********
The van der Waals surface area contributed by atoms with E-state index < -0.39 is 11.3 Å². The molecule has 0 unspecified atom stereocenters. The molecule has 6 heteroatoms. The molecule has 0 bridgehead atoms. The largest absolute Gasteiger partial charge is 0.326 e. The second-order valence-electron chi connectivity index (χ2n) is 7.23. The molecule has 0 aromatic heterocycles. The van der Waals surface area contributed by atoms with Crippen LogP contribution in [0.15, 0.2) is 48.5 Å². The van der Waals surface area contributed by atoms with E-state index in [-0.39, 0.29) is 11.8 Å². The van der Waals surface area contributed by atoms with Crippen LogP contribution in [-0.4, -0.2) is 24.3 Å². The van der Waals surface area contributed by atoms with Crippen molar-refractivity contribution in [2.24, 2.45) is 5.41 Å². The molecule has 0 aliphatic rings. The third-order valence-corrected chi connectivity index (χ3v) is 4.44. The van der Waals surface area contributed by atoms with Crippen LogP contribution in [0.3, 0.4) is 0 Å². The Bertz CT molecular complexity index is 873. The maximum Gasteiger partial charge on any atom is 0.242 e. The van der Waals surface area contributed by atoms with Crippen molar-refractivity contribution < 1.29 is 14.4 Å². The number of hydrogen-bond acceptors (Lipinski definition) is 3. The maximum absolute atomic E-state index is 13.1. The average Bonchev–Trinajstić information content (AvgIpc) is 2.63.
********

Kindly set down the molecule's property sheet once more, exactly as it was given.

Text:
The van der Waals surface area contributed by atoms with E-state index < -0.39 is 11.3 Å². The molecule has 0 unspecified atom stereocenters. The molecule has 6 heteroatoms. The molecule has 0 bridgehead atoms. The largest absolute Gasteiger partial charge is 0.326 e. The second-order valence-electron chi connectivity index (χ2n) is 7.23. The molecule has 0 aromatic heterocycles. The van der Waals surface area contributed by atoms with Crippen LogP contribution in [0.15, 0.2) is 48.5 Å². The van der Waals surface area contributed by atoms with E-state index in [-0.39, 0.29) is 11.8 Å². The van der Waals surface area contributed by atoms with Crippen LogP contribution in [-0.4, -0.2) is 24.3 Å². The van der Waals surface area contributed by atoms with Crippen molar-refractivity contribution in [2.24, 2.45) is 5.41 Å². The molecule has 0 aliphatic rings. The third-order valence-corrected chi connectivity index (χ3v) is 4.44. The van der Waals surface area contributed by atoms with Crippen LogP contribution in [0.3, 0.4) is 0 Å². The Bertz CT molecular complexity index is 873. The maximum Gasteiger partial charge on any atom is 0.242 e. The van der Waals surface area contributed by atoms with Crippen molar-refractivity contribution < 1.29 is 14.4 Å². The number of hydrogen-bond acceptors (Lipinski definition) is 3. The maximum absolute atomic E-state index is 13.1. The average Bonchev–Trinajstić information content (AvgIpc) is 2.63.